As Vice-Chancellor of the University of Auckland I have no problem with being criticised by a professor - that's an occupational hazard - but I do draw the line at unwarranted complaints about our generous donors and their philanthropic support of the University's students, teaching and research.

Professor Tim Hazledine yesterday asserted that the University's $300 million "For all our futures" philanthropic campaign cuts across principles of academic freedom. That is simply not correct.

The academic freedom to which he refers is the statutory right of academics to teach and assess students in the manner they consider best promotes learning, to engage in research, and to advance controversial or unpopular opinions. All that is supported by funding the university receives from government, student fees and research grants. But just as students choose which subjects they wish to study, so donors choose which areas they wish to support.

As a result, the key questions adopted for the campaign come not, as Professor Hazledine suggests, from my dictating "half-baked topics" for academics to research, but rather from conversations with deans about areas where their faculty has particular expertise, and with donors about the advances they would like to help us accelerate.


Unsurprisingly, then, those questions are about issues that most of us would deem important.

To cite just a few: Can we have the best schooling system in the world? Stop wasting the talent of young people from disadvantaged backgrounds? Build a modern, robust economy? Earthquake-proof New Zealand? Restore our unique natural environment? Dramatically improve cancer survival rates?

The one-hour strike to which Professor Hazledine refers was supposedly carried out because I have "refused to negotiate" with the union. Were that true, I would be in breach of the Employment Relations Act and the union would be able to take me to the Employment Relations Authority, which it has not done.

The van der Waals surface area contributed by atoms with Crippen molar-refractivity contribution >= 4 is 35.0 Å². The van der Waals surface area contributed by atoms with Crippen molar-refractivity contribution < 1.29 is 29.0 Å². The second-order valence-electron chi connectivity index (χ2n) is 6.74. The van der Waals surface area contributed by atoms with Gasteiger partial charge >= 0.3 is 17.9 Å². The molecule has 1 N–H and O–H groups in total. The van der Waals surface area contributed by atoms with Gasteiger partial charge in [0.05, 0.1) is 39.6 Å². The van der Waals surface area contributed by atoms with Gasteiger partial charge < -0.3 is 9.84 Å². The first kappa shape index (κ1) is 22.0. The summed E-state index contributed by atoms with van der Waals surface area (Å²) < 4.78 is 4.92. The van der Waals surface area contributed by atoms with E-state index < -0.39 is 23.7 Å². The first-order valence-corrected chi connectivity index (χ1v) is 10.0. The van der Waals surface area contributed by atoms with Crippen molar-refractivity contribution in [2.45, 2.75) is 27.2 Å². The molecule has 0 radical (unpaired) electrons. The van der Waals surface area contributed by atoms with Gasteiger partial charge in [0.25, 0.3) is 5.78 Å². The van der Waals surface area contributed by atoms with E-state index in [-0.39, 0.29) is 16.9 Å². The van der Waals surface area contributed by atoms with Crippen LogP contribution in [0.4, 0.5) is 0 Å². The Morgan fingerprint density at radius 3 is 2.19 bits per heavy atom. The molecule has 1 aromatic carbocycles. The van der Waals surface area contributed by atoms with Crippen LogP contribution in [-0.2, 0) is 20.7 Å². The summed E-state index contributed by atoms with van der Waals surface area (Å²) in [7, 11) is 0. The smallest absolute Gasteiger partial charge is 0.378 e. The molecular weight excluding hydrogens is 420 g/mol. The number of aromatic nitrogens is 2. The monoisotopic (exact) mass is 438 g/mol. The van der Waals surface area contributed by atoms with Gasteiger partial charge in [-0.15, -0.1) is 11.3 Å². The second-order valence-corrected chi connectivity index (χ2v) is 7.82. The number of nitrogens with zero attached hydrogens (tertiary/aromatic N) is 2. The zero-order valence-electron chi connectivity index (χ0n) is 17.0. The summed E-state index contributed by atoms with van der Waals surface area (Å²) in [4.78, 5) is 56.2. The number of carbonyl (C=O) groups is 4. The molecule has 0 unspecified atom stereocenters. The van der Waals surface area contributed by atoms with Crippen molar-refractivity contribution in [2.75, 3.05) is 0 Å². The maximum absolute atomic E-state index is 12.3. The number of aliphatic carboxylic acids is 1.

In fact, following the guidance of the Employment Court, I have offered an identical across-the-board increase each year to union members (through the union) and to staff on individual employment agreements.

A similar sum (about $7 million annually) has been delivered as performance pay. I have then offered to negotiate further increases with the union, but pointed out that in order to achieve such increases they would need to identify further savings that could be put into the increased salaries. That has never happened.

Finally, we come to Professor Hazledine's claims of mass discontent at the university. Of the 5475 staff on the relevant employment agreements, 1145 are union members and 726 went on strike.

I regret that some staff were upset by the accurate and factual email advising them of this, but unsurprisingly we do not pay staff who are refusing to work (for example by cancelling classes) while the vast majority do.